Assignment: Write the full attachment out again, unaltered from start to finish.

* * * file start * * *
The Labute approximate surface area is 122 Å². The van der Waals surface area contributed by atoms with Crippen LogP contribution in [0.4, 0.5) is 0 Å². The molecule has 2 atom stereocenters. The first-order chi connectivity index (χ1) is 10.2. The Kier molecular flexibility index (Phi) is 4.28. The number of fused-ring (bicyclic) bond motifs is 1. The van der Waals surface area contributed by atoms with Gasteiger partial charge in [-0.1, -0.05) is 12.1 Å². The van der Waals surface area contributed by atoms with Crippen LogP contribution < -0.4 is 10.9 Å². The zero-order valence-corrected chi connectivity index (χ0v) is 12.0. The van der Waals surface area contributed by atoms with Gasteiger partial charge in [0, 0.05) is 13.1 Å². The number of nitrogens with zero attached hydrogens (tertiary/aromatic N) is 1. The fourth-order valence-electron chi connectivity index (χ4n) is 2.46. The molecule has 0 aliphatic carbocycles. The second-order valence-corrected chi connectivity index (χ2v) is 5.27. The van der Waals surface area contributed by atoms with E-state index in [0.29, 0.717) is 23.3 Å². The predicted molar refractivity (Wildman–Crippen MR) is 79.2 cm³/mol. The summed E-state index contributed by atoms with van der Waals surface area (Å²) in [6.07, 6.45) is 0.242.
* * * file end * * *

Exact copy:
The Labute approximate surface area is 122 Å². The van der Waals surface area contributed by atoms with Crippen LogP contribution in [0.4, 0.5) is 0 Å². The molecule has 2 atom stereocenters. The first-order chi connectivity index (χ1) is 10.2. The Kier molecular flexibility index (Phi) is 4.28. The number of fused-ring (bicyclic) bond motifs is 1. The van der Waals surface area contributed by atoms with Gasteiger partial charge in [-0.1, -0.05) is 12.1 Å². The van der Waals surface area contributed by atoms with Crippen LogP contribution < -0.4 is 10.9 Å². The zero-order valence-corrected chi connectivity index (χ0v) is 12.0. The van der Waals surface area contributed by atoms with Gasteiger partial charge in [0, 0.05) is 13.1 Å². The number of nitrogens with zero attached hydrogens (tertiary/aromatic N) is 1. The fourth-order valence-electron chi connectivity index (χ4n) is 2.46. The molecule has 0 aliphatic carbocycles. The second-order valence-corrected chi connectivity index (χ2v) is 5.27. The van der Waals surface area contributed by atoms with E-state index in [0.29, 0.717) is 23.3 Å². The predicted molar refractivity (Wildman–Crippen MR) is 79.2 cm³/mol. The summed E-state index contributed by atoms with van der Waals surface area (Å²) in [6.07, 6.45) is 0.242.